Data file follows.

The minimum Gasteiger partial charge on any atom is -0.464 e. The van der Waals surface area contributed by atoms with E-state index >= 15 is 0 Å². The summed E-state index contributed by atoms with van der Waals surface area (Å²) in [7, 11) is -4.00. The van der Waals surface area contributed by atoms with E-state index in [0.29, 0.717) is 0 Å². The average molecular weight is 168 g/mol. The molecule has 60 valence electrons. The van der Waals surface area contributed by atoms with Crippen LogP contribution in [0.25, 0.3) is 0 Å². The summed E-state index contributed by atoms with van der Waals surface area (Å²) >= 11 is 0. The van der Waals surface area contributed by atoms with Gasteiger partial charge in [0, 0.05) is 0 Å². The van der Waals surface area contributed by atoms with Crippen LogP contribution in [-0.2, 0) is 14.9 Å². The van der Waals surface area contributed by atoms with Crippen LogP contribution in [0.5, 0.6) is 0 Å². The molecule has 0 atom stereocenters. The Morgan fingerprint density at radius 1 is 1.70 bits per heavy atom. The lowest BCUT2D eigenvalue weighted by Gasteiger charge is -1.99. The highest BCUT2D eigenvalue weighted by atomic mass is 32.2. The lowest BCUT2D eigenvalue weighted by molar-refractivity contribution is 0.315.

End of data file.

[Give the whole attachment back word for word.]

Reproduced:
The minimum Gasteiger partial charge on any atom is -0.464 e. The van der Waals surface area contributed by atoms with E-state index >= 15 is 0 Å². The summed E-state index contributed by atoms with van der Waals surface area (Å²) in [7, 11) is -4.00. The van der Waals surface area contributed by atoms with E-state index in [0.29, 0.717) is 0 Å². The average molecular weight is 168 g/mol. The molecule has 60 valence electrons. The van der Waals surface area contributed by atoms with Crippen LogP contribution in [0.25, 0.3) is 0 Å². The summed E-state index contributed by atoms with van der Waals surface area (Å²) >= 11 is 0. The van der Waals surface area contributed by atoms with Gasteiger partial charge in [0, 0.05) is 0 Å². The van der Waals surface area contributed by atoms with Crippen LogP contribution in [-0.2, 0) is 14.9 Å². The van der Waals surface area contributed by atoms with Crippen LogP contribution in [0.5, 0.6) is 0 Å². The molecule has 0 atom stereocenters. The Morgan fingerprint density at radius 1 is 1.70 bits per heavy atom. The lowest BCUT2D eigenvalue weighted by Gasteiger charge is -1.99. The highest BCUT2D eigenvalue weighted by atomic mass is 32.2. The lowest BCUT2D eigenvalue weighted by molar-refractivity contribution is 0.315.